Sudanese security agents shut down four schools at refugee camps for South Sudanese citizens in White Nile state for teaching English instead of Arabic, a camp leader announced.
Al Kashaf camp leader Athiei Mayiik told Radio Tamazuj the security agents closed the schools and ordered parents to send their children to Arabic schools in surrounding villages.
“The Sudanese government does not want the South Sudanese students who are in refugee camps to learn English,” Athiei said.
He said the local authorities banned the native administration at the camps from holding a meeting to discuss the matter.
The state government has not yet intervened to solve the problem.
The refugee leader said the four schools were built by the South Sudanese refugees themselves so their children could receive education in English.
Nearly 1,300 South Sudanese students at the refugee camps previously failed examinations of Sudanese syllabus, Athiei said.
South Sudan has been transitioning away from the education system in Arabic used in Sudan since the country gained independence in 2011.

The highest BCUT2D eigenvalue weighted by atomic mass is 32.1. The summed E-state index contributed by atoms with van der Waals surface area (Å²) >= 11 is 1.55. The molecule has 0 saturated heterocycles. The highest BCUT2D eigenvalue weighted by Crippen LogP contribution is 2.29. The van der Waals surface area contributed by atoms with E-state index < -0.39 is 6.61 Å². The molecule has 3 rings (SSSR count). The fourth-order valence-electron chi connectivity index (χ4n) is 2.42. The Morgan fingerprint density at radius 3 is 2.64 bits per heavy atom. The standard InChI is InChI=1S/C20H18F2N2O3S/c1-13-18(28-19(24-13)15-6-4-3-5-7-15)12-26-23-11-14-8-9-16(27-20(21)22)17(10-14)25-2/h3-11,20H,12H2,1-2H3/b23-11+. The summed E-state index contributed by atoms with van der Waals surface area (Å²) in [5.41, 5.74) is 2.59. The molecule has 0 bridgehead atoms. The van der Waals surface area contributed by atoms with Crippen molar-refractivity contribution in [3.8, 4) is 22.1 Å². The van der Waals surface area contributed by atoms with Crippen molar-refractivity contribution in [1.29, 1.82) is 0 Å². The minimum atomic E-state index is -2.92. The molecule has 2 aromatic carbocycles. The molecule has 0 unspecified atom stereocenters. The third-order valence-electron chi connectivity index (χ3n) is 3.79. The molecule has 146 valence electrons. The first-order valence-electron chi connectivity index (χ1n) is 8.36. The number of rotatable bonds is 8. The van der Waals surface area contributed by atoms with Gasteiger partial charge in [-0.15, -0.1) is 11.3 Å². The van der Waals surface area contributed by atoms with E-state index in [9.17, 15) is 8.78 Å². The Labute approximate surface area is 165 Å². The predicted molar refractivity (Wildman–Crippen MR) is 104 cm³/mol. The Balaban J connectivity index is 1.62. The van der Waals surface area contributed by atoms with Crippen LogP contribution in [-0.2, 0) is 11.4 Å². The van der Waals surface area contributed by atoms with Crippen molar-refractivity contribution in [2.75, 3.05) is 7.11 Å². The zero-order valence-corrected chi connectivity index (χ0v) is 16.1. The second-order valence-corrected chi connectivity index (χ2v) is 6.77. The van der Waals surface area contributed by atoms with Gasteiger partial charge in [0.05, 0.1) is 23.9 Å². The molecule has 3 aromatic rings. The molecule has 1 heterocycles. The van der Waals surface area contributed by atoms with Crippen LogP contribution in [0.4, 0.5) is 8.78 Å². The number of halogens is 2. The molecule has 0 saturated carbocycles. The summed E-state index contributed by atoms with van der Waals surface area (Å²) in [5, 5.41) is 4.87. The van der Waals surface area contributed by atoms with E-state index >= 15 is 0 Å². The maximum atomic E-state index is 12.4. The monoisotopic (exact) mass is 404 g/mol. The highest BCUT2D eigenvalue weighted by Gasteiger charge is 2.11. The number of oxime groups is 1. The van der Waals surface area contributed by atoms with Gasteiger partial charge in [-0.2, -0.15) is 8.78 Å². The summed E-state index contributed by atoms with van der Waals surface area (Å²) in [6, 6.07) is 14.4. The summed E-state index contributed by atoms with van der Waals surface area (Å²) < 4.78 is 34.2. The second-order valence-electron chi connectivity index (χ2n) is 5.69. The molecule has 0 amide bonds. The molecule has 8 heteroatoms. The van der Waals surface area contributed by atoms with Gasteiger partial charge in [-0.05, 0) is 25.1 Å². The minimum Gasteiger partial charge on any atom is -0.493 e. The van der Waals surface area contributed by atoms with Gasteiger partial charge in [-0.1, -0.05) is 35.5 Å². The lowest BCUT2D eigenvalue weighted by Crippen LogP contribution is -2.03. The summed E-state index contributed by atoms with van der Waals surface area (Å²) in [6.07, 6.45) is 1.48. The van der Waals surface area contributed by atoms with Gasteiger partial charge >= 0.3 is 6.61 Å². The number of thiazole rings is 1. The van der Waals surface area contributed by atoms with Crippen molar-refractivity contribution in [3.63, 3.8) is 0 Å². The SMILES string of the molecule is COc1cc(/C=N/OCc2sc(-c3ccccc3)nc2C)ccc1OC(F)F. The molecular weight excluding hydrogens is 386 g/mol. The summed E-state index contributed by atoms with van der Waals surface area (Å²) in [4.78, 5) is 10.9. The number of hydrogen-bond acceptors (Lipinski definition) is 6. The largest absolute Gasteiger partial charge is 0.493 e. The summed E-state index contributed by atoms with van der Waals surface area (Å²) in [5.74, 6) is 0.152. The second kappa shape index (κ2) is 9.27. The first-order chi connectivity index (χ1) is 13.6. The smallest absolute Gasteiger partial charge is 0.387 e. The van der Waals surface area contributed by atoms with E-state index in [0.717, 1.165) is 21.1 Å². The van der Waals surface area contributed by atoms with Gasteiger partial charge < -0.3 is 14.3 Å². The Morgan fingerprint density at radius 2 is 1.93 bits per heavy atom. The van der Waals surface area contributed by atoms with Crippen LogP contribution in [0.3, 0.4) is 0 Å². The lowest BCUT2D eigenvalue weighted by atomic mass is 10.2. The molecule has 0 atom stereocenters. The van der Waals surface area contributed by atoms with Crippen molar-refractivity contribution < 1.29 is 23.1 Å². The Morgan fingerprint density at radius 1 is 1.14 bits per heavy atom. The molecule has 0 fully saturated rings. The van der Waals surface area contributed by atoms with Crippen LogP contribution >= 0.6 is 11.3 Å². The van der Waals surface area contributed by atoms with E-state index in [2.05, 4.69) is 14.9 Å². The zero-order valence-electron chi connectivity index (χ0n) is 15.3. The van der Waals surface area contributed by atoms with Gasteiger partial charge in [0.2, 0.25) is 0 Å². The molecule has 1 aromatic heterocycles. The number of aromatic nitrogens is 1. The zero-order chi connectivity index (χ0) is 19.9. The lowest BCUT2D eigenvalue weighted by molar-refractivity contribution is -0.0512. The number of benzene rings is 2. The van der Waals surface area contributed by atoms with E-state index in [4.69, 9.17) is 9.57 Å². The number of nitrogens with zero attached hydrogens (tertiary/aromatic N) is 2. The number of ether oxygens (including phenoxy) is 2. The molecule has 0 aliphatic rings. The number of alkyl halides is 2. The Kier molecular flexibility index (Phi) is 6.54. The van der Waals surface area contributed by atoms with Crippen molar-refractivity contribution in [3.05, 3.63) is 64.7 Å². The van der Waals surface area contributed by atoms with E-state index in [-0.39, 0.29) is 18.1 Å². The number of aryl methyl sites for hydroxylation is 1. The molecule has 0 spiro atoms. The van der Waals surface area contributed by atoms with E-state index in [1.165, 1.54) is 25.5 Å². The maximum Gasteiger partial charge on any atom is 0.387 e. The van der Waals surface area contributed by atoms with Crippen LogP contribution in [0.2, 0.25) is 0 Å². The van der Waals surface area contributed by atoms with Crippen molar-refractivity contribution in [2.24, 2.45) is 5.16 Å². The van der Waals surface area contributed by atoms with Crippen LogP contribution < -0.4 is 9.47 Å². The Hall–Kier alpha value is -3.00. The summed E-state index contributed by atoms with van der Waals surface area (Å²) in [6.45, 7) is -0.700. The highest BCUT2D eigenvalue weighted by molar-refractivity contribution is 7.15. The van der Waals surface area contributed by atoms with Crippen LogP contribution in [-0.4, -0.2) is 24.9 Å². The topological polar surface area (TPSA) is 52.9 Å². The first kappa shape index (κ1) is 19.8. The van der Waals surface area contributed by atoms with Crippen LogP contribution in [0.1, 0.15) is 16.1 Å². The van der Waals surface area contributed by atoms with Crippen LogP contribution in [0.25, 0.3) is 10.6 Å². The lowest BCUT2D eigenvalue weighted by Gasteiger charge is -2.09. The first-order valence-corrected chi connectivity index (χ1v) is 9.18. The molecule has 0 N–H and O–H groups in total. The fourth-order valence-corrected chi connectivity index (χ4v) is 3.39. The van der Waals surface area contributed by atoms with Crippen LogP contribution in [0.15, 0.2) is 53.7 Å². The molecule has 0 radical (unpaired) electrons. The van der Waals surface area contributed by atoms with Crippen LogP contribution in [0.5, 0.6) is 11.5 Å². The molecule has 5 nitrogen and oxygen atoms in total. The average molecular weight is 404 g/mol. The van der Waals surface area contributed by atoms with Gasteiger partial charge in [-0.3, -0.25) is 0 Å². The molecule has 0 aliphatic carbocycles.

Following Tanzania’s example?
In February 2015, Tanzania President Jakaya Kikwete announced a change from the use of English to Kiswahili as the language of instruction in secondary schools.
Sifuni Mchome, the permanent secretary of the Ministry of Education and Vocational Training, said it was “a new educational overhaul plan, one that will extend basic education to Form 4, instead of the current Standard VII”.
The official also announced an abolition of national examinations for primary school leavers noting that students would have their final exams after 11 years in primary and secondary schools.
The new system will also make primary and secondary education free of charge at state-run schools.
According to Atetaulwa Ngatara, the assistant director for policy at the Ministry of Education and Vocational Training, Language studies will then be available to enable students to communicate in English.
Tanzanian President Jakaya Kikwete said the new system was part of his country’s Vision 2025.